In some communities patrols of officers with special training do a good job of apprehending drivers who are impaired by alcohol. This is important work, but more is needed than catching people once they've violated the law. It's essential to convince impaired people not to drive in the first place. This is where sobriety checkpoints can make a difference.
"They're probably the most effective deterrence strategy we can apply," says James Fell of the Pacific Institute for Research and Evaluation. Where checkpoints are conducted routinely in a community — that is, on a weekly basis — they can result in a 20 percent reduction in alcohol-related fatal crashes (see "Sobriety checkpoints work, but they aren't used often," June 30, 2001, and "Sobriety checkpoints reduce crash deaths on Tennessee roads" June 19, 1999).
The trouble is, checkpoints aren't being conducted often enough. One problem is that Idaho, Iowa, Michigan, Minnesota, Oregon, Rhode Island, Texas, Washington, and Wisconsin don't allow checkpoints under the law. In other states checkpoints aren't conducted because officials believe the laws could be interpreted to prohibit them. Another obstacle is that police in many jurisdictions don't really want to conduct checkpoints.
"Police culture may be working against checkpoint implementation," former Los Angeles police officer Thomas E. Page told a Transportation Research Board symposium in January. Officers manning the checkpoints often think of the work as unproductive, while their superiors think of it as too labor intensive. In smaller departments, police officials may think they don't have enough officers available to man a checkpoint.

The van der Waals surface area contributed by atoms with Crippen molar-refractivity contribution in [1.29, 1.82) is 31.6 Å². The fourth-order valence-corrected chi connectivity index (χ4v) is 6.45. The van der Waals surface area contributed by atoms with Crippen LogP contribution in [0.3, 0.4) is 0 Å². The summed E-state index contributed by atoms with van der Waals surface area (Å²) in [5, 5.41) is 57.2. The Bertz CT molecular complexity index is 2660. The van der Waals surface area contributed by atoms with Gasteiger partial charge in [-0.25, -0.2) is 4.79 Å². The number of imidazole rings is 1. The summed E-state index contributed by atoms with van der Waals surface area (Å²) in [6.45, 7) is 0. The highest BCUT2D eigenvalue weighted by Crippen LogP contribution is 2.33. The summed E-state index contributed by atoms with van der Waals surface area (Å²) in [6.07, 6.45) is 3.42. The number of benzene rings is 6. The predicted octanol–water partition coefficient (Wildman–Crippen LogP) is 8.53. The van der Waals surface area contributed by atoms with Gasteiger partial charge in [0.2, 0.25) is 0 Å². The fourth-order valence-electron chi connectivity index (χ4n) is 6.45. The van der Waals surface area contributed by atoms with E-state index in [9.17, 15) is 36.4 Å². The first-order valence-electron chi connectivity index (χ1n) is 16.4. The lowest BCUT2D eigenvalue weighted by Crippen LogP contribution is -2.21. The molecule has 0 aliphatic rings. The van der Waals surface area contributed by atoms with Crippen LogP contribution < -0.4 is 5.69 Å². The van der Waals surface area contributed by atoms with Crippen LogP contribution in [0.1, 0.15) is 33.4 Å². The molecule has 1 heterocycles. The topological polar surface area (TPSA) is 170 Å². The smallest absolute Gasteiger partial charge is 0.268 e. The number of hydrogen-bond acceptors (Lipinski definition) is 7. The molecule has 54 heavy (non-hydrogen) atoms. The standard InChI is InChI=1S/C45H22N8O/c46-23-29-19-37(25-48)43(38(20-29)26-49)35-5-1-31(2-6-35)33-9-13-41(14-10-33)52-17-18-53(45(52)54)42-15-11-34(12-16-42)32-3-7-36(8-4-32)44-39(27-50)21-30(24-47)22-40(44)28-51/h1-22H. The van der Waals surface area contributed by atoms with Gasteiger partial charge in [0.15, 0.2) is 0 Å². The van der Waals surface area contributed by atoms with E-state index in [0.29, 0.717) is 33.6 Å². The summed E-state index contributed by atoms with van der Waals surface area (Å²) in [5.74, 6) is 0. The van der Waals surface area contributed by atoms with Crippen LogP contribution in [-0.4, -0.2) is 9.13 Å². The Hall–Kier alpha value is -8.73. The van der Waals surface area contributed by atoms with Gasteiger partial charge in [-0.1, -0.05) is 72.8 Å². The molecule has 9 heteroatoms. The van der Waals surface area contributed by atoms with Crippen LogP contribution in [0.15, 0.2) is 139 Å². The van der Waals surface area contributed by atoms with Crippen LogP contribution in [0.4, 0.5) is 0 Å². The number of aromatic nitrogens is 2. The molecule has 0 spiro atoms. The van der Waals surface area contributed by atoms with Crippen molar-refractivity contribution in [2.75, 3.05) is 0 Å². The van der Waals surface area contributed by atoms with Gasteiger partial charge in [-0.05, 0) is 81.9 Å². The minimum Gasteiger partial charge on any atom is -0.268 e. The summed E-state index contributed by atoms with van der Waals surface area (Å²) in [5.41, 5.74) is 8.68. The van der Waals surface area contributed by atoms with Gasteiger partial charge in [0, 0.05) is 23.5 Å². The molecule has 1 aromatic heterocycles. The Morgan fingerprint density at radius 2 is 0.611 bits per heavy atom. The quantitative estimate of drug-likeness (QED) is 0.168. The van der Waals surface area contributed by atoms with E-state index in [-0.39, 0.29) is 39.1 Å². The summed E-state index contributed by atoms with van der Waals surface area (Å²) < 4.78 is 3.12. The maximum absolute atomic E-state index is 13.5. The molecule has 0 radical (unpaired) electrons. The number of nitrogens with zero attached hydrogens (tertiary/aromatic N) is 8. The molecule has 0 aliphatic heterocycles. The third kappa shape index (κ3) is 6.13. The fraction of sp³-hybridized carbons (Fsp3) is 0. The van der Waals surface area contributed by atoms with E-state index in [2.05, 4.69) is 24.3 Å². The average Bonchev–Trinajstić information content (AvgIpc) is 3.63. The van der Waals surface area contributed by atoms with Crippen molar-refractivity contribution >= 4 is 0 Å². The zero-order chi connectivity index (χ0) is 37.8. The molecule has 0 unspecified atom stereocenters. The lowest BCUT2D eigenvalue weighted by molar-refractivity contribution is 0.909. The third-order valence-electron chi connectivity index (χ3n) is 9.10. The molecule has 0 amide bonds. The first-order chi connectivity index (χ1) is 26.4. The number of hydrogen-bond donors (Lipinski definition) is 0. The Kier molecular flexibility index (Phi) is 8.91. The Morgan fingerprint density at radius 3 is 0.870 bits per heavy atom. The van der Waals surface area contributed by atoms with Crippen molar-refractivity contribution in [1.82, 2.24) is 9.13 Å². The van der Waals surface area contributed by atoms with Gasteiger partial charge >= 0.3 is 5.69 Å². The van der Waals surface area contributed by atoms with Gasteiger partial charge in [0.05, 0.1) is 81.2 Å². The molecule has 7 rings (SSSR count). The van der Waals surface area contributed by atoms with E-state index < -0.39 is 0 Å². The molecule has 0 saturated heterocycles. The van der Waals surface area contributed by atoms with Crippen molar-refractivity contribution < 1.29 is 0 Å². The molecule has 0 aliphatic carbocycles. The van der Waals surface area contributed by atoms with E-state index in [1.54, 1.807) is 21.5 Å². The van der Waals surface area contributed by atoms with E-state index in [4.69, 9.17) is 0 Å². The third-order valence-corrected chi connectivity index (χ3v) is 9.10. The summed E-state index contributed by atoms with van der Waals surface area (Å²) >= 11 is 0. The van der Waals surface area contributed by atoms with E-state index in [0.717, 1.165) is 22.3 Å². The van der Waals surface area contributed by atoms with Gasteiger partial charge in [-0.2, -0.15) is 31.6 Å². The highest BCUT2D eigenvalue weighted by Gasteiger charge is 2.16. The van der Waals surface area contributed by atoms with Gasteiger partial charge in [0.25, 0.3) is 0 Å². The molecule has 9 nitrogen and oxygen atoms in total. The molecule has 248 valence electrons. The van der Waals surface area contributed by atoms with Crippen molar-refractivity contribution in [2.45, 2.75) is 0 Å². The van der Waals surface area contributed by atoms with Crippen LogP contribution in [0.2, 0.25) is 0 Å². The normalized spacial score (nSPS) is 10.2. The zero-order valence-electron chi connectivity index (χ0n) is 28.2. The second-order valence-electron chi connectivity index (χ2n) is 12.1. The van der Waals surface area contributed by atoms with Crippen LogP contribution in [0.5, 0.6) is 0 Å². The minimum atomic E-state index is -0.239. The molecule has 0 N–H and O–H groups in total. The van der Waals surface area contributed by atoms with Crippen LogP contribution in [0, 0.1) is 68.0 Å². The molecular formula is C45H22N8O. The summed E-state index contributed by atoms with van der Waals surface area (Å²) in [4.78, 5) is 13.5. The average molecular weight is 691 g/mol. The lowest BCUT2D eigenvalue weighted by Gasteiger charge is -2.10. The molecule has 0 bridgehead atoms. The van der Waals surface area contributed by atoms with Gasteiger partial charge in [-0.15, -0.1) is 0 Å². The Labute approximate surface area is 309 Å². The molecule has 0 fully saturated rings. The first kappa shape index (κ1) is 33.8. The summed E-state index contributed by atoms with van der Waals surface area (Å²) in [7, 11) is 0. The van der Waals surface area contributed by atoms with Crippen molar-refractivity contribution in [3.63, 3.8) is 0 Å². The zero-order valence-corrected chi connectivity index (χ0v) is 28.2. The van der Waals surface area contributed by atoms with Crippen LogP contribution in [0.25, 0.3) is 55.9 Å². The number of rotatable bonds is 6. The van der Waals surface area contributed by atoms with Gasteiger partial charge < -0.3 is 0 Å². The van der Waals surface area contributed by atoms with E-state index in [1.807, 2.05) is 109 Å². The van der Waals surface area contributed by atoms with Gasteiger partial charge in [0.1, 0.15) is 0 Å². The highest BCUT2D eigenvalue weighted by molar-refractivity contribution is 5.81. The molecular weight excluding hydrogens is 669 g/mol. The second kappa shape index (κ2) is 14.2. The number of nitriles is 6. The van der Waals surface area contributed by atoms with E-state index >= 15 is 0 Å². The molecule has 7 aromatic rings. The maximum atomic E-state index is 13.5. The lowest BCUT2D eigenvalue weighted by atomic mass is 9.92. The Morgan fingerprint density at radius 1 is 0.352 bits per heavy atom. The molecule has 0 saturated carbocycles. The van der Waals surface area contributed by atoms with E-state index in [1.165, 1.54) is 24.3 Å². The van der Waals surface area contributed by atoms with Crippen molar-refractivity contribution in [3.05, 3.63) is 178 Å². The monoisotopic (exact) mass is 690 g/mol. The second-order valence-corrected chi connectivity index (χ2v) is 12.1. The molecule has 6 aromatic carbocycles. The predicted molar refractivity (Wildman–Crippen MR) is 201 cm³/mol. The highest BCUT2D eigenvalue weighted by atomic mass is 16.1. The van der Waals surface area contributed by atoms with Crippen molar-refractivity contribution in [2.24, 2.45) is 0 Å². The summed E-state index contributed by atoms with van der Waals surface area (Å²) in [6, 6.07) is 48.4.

"It doesn't have to be a big production involving 12 or 15 or more police officers," counters Susan Ferguson, the Institute's senior vice president for research. "This has been the norm, but it isn't necessary to create a deterrent effect. Sobriety checkpoints can be conducted by as few as three police officers."
How many officers does it take to run a checkpoint?
The common assumption, even among police, is that it takes a dozen or more. But research indicates that as few as three officers can operate an effective checkpoint. The key is to conduct them regularly and make sure everybody knows about them. Otherwise, impaired drivers are likely to believe there's not much chance of being encountered by police. Conducting routine checkpoints that are widely publicized dispels this notion and deters impaired people from driving.
Traditional checkpoint staffing
Small operations yield results
Researchers at the Pacific Institute for Research and Evaluation tested the idea of conducting checkpoints with fewer officers. In two rural counties in West Virginia, three or four officers ran checkpoints every week for a year, while in two other counties checkpoints were sporadic.
The study showed a reduction in the percentage of nighttime drinking drivers in the counties with the weekly checkpoints. Compared with the other counties, 70 percent fewer drivers had blood alcohol concentrations at or above 0.05 percent.